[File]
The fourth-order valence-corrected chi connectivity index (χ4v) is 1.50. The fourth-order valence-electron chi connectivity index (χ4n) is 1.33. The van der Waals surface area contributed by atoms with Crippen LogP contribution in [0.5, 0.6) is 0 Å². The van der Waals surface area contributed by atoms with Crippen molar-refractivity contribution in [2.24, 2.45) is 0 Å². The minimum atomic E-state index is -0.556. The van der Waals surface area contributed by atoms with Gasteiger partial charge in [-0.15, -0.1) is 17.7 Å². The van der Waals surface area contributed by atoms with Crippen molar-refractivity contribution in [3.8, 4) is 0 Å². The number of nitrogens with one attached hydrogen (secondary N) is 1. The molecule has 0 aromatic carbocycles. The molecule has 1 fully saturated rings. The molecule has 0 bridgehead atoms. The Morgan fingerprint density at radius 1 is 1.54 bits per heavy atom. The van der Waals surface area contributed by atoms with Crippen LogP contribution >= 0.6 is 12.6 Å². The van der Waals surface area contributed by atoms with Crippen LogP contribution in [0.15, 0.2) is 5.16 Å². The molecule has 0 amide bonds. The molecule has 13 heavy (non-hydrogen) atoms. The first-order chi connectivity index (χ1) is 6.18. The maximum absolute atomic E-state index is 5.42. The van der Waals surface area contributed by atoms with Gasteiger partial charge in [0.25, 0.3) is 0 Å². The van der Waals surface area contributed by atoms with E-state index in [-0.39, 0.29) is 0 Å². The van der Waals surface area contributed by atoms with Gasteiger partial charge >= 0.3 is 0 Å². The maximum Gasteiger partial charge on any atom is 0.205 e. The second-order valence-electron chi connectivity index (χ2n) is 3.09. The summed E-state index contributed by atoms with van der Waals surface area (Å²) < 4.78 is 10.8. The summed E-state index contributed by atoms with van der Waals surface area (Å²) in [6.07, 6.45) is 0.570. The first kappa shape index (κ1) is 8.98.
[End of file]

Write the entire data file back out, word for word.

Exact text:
The fourth-order valence-corrected chi connectivity index (χ4v) is 1.50. The fourth-order valence-electron chi connectivity index (χ4n) is 1.33. The van der Waals surface area contributed by atoms with Crippen LogP contribution in [0.5, 0.6) is 0 Å². The van der Waals surface area contributed by atoms with Crippen molar-refractivity contribution in [2.24, 2.45) is 0 Å². The minimum atomic E-state index is -0.556. The van der Waals surface area contributed by atoms with Gasteiger partial charge in [-0.15, -0.1) is 17.7 Å². The van der Waals surface area contributed by atoms with Crippen molar-refractivity contribution in [3.8, 4) is 0 Å². The number of nitrogens with one attached hydrogen (secondary N) is 1. The molecule has 0 aromatic carbocycles. The molecule has 1 fully saturated rings. The molecule has 0 bridgehead atoms. The Morgan fingerprint density at radius 1 is 1.54 bits per heavy atom. The van der Waals surface area contributed by atoms with Crippen LogP contribution >= 0.6 is 12.6 Å². The van der Waals surface area contributed by atoms with Crippen LogP contribution in [0.15, 0.2) is 5.16 Å². The molecule has 0 amide bonds. The molecule has 13 heavy (non-hydrogen) atoms. The first-order chi connectivity index (χ1) is 6.18. The maximum absolute atomic E-state index is 5.42. The van der Waals surface area contributed by atoms with Gasteiger partial charge in [0.25, 0.3) is 0 Å². The van der Waals surface area contributed by atoms with E-state index in [-0.39, 0.29) is 0 Å². The van der Waals surface area contributed by atoms with Gasteiger partial charge >= 0.3 is 0 Å². The maximum Gasteiger partial charge on any atom is 0.205 e. The second-order valence-electron chi connectivity index (χ2n) is 3.09. The summed E-state index contributed by atoms with van der Waals surface area (Å²) < 4.78 is 10.8. The summed E-state index contributed by atoms with van der Waals surface area (Å²) in [6.07, 6.45) is 0.570. The first kappa shape index (κ1) is 8.98.